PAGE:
We shape our tools. And thereafter our tools shape us.”
The loss of my eyesight and what I turned out to be today is a clear evidence of how powerful forgiveness can be.
Car crash. Frontal collision, I was 3 years old. An uncontrolled Ford Maverick hit Dad’s fragile VW Bettle ’81. Bloody mayhem. No one used seat belts at that time. The Maverick’s driver – not so surprisingly – didn’t get hurt. Mom and Dad, however, literally broke the front windshield with their bodies. Mom was 3 months pregnant. She lost the baby. Dad had his face severely wounded and lost a lot of blood, though he still managed to remain conscious. I was thrown to the car floor during the collision, preventing me from getting multiple injuries. Still, my left eye got sharply hit by a cracked piece of glass from the front windshield. Precise as a scalpel. No one knew, until we arrived at the ER…
I am not what happened to me, I am what I choose to become.”
If you do something and it turns out pretty good, then you should go do something else wonderful, not dwell on it for too long. Just figure out what's next.”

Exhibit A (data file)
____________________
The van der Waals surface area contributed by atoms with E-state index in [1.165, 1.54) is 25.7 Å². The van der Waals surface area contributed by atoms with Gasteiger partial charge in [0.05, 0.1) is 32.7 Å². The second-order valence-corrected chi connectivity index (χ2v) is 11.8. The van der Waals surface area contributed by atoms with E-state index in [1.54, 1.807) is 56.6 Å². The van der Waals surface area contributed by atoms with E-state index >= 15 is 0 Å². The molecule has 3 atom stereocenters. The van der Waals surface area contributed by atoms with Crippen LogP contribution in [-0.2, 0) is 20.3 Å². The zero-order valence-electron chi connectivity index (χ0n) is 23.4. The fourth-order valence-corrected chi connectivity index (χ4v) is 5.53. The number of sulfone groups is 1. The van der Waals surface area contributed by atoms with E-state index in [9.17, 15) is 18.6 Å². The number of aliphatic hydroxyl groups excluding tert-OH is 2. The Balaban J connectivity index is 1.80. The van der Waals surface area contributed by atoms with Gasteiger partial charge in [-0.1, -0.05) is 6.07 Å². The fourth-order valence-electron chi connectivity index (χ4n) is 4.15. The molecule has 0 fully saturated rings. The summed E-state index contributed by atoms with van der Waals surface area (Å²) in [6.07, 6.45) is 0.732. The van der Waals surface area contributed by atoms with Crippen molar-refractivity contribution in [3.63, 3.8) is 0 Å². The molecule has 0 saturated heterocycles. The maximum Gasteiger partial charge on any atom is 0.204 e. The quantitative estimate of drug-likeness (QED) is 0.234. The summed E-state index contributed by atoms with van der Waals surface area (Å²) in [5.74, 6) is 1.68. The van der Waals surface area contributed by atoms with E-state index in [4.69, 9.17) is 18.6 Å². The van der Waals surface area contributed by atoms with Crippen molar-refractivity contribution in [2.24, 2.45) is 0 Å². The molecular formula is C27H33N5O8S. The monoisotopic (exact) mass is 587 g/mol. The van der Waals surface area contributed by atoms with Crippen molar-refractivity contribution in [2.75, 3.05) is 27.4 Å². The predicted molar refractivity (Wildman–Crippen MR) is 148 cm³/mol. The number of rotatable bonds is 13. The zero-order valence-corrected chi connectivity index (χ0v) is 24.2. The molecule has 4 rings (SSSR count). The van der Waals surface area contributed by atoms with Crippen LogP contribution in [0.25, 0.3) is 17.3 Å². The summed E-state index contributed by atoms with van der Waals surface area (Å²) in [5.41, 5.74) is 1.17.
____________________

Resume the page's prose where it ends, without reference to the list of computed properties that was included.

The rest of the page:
The inability to delegate is one of the biggest problems I see with managers at all levels. Find the best people to whom you can delegate, and know their strengths and weaknesses. If you think you can do it better, delegate anyway and try as hard as you can to close that gap by giving your colleague or employee the right feedback. Then recognize and accept that just because someone does something a little differently than you would, that doesn’t mean it’s wrong. What counts is that your goals get accomplished at a sufficient level of quality.”
Some time ago, out of boredom, I started a random experiment on Instagram: To take straight shots of the different circles we see everyday around us. To keep track of it, I created a simple hashtag called #everydaycircles. You can check it out on Instagram and start submitting your own creative shots.
Here’s a selection of my favorite ones so far.
Sometimes you need to play for a long time to be able to play like yourself.”
Today I introduce my new digital space.
2012. It’s been 3 years abroad. 3 continents. 3 different countries. 6 different houses. 2 jobs in 2 different world-class companies. An uncountable number of incredibly smart people. Innumerable moments of profound personal breakthroughs.
All ignited by a simple, almost childish blog in 2005. It revolutionized my world by getting me my
first job while still in college. That was followed by a portfolio website in 2008 – made on, surprise, iWeb. It revolutionized my life completely again by uprooting me from Brazil, launching me into Europe and its effervescent digital scene.